[…]

Technique 1: max-height

If you web search this problem, the max-height approach will probably be mentioned in all of the first five to ten results. It’s actually pretty unideal, but I thought it was worth including here for the sake of comparison.

It works like this: CSS values can only be transitioned to and from fixed unit values. But imagine we have an element whose height is set to auto, but whose max-height is set to a fixed value; say, 1000px. We can’t transition height, but we can transition max-height, since it has an explicit value. At any given moment, the actual height of the element will be the maximum of the height and the max-height. So as long as max-height’s value is greater than what auto comes out to, we can just transition max-height and achieve a version of the desired effect.

[…]

Technique 2: transform: scaleY()

[…]

Implementation works like this: we set a transition for the element’s transform property, then toggle between transform: scaleY(1) and transform: scaleY(0). These mean, respectively, “render this element at the same scale (on the y axis) that it starts out at” and “render this element at a scale of 0 (on the y axis)”. Transitioning between these two states will neatly “squish” the element to and from its natural, content-based size.

Technique 3: JavaScript

Managing a CSS transition in CSS would be ideal, but as we’re learning, sometimes it just isn’t entirely possible.

If you absolutely have to have smoothly collapsing sections, whose expanded size is completely driven by their content, and which other elements on the page will flow around as they transition, you can achieve that with some JavaScript.

The basic strategy is to manually do what the browser refuses to: calculate the full size of the element’s contents, then CSS transition the element to that explicit pixel size.

CSS Grid Guides on MDN

A few weeks ago I was approached by the good people over at MDN, asking if I would be interested in writing a comprehensive resource for MDN on CSS Grid Layout. A series of guides to explain the grid specification with examples - ready for Grid shipping in Firefox 52 today.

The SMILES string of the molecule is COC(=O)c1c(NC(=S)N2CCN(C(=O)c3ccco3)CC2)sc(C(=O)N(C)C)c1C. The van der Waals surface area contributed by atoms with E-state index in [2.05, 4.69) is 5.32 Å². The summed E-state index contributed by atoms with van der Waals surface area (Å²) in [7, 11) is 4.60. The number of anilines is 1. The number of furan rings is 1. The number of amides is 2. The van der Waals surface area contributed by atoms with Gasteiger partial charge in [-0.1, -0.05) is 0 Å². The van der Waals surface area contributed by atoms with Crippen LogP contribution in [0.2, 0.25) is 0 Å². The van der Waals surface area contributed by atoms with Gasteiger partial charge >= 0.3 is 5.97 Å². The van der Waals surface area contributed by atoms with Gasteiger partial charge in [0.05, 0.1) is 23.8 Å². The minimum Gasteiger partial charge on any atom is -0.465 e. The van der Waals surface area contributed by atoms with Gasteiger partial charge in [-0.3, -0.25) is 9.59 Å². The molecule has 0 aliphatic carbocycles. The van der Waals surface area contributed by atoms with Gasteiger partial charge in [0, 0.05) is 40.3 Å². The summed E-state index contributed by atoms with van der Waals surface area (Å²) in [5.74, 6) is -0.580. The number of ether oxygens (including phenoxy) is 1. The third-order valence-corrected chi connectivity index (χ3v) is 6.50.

I think that MDN is the best place for references and increasingly for learning web development, therefore I was very keen to add to that material and to create a learning resource for grid. Over the last couple of weeks I have written a book-worth of words and it is all available on MDN right now.

[…]

  1. Basics concepts of grid layout
  2. Relationship to other layout methods
  3. Line-based placement
  4. Grid template areas
  5. Layout using named grid lines
  6. Auto-placement in grid layout
  7. Box alignment in grid layout
  8. Grids, logical values and writing modes
  9. CSS Grid Layout and Accessibility
  10. CSS Grid Layout and Progressive Enhancement
  11. Realizing common layouts using grids

Expand last row of wrapped flex items to fill entire row

Thanks to Jonathan Snook, I’ve learnt that we don’t need quantity queries to create a balanced grid. Quantity queries are very powerful, but so is Flexbox. If we just want all the items in the last row to fill the space, regardless of how many there are, then Flexbox can take care of this. But if we want to add additional styles to the items, we still need quantity queries.

This is the grid we want to achieve:

Image

Here’s the Flexbox magic.

The container needs to have the property display: flex; and the items need to be wrapped using flex-wrap: wrap;

Code language: CSS

.list {
    display: flex;
    flex-wrap: wrap;
}

Now here’s the clever bit. We can set an initial width to the items (in this case flex-basis: 23%;) so that each item will always get a width of 23% unless otherwise stated in the CSS. flex-grow: 1; tells the items to grow and fill the space in the row.

Code language: CSS

.list-item {
    ...
    flex-basis: 23%;
    flex-grow: 1;
}

So, thanks to flex-grow, no matter how many items are in the last row, they will always fill the space. Works like magic! It’s amazing how much can be achieved with so little CSS.